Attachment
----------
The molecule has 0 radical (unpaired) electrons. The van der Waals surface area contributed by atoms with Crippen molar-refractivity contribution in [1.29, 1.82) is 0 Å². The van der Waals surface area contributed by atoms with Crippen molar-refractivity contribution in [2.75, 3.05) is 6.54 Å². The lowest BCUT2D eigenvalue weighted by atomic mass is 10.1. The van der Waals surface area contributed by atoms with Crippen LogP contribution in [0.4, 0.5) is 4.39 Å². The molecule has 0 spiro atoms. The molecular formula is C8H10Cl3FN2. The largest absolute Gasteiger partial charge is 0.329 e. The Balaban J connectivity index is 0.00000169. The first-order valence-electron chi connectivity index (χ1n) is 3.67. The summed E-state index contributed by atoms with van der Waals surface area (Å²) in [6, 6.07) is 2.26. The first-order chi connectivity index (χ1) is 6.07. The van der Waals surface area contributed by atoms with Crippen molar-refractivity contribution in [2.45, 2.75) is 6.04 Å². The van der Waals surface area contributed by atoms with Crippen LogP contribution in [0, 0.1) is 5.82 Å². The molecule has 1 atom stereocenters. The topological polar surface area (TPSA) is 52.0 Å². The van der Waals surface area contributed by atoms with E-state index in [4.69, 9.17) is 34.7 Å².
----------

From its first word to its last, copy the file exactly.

The molecule has 0 radical (unpaired) electrons. The van der Waals surface area contributed by atoms with Crippen molar-refractivity contribution in [1.29, 1.82) is 0 Å². The van der Waals surface area contributed by atoms with Crippen molar-refractivity contribution in [2.75, 3.05) is 6.54 Å². The lowest BCUT2D eigenvalue weighted by atomic mass is 10.1. The van der Waals surface area contributed by atoms with Crippen LogP contribution in [0.4, 0.5) is 4.39 Å². The molecule has 0 spiro atoms. The molecular formula is C8H10Cl3FN2. The largest absolute Gasteiger partial charge is 0.329 e. The Balaban J connectivity index is 0.00000169. The first-order valence-electron chi connectivity index (χ1n) is 3.67. The summed E-state index contributed by atoms with van der Waals surface area (Å²) in [6, 6.07) is 2.26. The first-order chi connectivity index (χ1) is 6.07. The van der Waals surface area contributed by atoms with Crippen molar-refractivity contribution in [2.45, 2.75) is 6.04 Å². The van der Waals surface area contributed by atoms with Crippen LogP contribution in [0, 0.1) is 5.82 Å². The molecule has 1 atom stereocenters. The topological polar surface area (TPSA) is 52.0 Å². The van der Waals surface area contributed by atoms with E-state index in [4.69, 9.17) is 34.7 Å².